Maria Montessori, born in Italy in 1870, became the first Italian woman to become a physician. In her work with free clinics, she came across many children of the poor. Through her work she became convinced that every child had an amazing potential and all they needed was the right stimulation and environment to bloom in. To prove her point, she took over management of a day care centre in one of Rome's worst slums. The children were rowdy, irresponsible and very difficult to deal with. She delegated various day care management tasks to the older children, like helping with the cleaning, serving meals etc. And her techniques made them independent, responsible and courteous. Her methods gained popularity across the world and soon schools modelling her approach mushroomed all over, and that is what we call the Montessori Method!
In his book, Seldin shares these principles in detail and provides tips for simple things we could do to apply this approach in our homes as well. I liked one of his opening lines a lot, "while not every teacher is a parent, every parent is a teacher."
Montessori's basic approach to babies was:
- respect all babies as individual human beings
- allow them as much freedom of movement as possible
- help them become increasingly independent by creating a safe, child friendly environment that makes it easier for them to explore.
Children feel a lot of frustration in an adult sized world. So another element of the Montessori schools is that its designed for the world of children. The table and chair, the bathrooms, the cupboards and shelves and plenty of play areas on the ground. This is something we can try and do in our homes as well to some extent. For example, instead of having the child play only in the cot or play area, we can create a larger open floor space with a low bed with blockages where children cannot cross.
Children also respond to a calm and orderly environment in which everything has its place. The schools have smaller reachable shelves with all the materials in segregated baskets/ boxes. In our homes, we can create storage spaces in a way which are easy for children to use and put back in place. For example, having many smaller baskets and open storage units rather than one large toy box where everything is mixed up and is too large for the child to use and organise on her own.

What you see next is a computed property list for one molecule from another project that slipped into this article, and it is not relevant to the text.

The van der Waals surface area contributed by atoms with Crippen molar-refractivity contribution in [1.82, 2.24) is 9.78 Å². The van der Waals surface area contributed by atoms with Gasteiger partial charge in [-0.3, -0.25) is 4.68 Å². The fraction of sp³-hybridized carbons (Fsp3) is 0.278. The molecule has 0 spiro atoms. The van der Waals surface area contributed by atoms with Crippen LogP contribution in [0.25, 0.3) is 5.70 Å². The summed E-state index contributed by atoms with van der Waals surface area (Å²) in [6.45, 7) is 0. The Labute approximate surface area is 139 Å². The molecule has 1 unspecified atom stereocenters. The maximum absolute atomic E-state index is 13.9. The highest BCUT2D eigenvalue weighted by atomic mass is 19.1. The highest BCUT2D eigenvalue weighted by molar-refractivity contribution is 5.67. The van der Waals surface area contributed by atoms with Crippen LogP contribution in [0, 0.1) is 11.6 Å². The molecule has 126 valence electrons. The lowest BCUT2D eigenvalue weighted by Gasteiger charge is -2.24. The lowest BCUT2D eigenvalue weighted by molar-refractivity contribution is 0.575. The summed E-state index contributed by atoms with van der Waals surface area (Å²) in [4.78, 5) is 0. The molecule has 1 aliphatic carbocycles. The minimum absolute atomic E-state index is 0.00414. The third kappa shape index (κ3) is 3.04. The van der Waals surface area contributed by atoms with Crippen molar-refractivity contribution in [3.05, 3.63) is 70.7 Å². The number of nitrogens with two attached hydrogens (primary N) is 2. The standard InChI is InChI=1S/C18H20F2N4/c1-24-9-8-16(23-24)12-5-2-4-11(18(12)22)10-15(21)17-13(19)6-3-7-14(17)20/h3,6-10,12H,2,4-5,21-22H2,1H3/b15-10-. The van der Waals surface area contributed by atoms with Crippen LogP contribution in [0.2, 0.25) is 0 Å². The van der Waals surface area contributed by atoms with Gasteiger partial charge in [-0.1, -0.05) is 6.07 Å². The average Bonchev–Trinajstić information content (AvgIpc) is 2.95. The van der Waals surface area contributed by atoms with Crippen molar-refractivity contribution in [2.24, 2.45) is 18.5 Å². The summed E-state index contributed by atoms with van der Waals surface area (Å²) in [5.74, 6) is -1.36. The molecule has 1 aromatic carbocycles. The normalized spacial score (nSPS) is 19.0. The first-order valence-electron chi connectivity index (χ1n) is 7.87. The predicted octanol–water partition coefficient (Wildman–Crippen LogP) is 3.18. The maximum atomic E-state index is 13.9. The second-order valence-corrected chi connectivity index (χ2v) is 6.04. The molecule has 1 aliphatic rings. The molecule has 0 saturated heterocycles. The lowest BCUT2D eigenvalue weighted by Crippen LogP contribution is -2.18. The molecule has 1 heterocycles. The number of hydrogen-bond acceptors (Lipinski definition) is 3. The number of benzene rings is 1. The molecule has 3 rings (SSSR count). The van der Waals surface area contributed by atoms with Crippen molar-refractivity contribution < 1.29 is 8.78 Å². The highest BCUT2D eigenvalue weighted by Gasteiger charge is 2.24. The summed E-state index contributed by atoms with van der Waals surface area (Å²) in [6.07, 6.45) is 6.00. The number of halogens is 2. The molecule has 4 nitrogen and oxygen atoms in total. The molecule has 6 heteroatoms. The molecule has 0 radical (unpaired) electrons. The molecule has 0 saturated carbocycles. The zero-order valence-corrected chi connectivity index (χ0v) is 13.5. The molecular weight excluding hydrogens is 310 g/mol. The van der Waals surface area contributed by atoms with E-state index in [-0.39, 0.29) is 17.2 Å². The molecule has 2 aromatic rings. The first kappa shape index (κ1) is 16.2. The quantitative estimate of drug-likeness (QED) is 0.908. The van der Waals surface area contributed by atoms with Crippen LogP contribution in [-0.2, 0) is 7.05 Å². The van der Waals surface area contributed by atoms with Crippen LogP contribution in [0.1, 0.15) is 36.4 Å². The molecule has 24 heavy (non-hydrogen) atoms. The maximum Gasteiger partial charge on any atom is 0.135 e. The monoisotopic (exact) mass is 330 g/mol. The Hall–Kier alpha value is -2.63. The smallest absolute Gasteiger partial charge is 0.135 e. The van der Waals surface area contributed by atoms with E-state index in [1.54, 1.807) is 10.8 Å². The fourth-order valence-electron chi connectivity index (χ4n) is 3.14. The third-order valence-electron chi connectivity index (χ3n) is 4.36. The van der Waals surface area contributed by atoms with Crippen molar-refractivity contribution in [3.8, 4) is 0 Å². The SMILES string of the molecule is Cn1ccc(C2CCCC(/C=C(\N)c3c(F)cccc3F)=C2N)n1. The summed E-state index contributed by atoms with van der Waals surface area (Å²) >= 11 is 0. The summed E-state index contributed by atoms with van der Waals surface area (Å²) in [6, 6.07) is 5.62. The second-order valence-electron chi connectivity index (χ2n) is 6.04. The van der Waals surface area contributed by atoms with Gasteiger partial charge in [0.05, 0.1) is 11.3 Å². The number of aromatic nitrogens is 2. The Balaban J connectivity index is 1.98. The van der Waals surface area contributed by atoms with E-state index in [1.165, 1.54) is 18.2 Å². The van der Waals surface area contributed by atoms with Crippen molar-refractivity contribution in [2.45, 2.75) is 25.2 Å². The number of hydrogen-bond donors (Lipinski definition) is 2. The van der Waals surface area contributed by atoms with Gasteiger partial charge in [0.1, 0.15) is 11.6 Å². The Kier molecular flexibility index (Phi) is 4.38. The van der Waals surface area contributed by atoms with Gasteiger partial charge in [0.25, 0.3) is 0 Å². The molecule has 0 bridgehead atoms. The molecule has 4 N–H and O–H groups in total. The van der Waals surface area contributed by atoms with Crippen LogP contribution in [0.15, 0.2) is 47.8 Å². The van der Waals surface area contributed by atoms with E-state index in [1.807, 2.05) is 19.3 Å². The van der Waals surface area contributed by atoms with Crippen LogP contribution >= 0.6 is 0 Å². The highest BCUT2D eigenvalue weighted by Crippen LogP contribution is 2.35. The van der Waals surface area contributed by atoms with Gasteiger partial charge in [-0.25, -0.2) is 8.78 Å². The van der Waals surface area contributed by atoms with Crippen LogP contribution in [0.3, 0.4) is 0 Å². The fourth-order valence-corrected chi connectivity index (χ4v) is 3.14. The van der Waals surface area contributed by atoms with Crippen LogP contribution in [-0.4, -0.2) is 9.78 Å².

They can also be taught to help around the house. Like arranging the table, clearing up their areas etc. The way to teach them is the way we teach any skill in any work training we do. First demonstrate how its done, let them practice on their own, make mistakes, provide constructive feedback until they are able to do it on their own. The way we teach them to use the taps, or pour liquids, carry breakable items, etc. Investing time in teaching them can go a long way in building their own self confidence in being able to do things on their own.
Montessori also found through her work that the years birth to six years are the most fertile ground for learning, senses, music, language, maths, grace and courtesy, writing, order, reading, spatial relationships. Therefore, allowing children to be as free as possible can allow them to explore and learn more. Cutting nails rather than placing mittens to cover hands; allowing them to play on the floor rather in just in a cot, playing with different textured materials and not just plastic, playing with manual toys rather than mechanical etc can help parents make most of this opportunity.
One thing that struck me as I was reading the book was how similar this approach was to the ideal liberal society Parth and I believe in. Regarding every person as an independent individual being with freedom to explore her potential with the government playing the role of providing a safe and facilitative environment with basic ground rules that apply equally to all!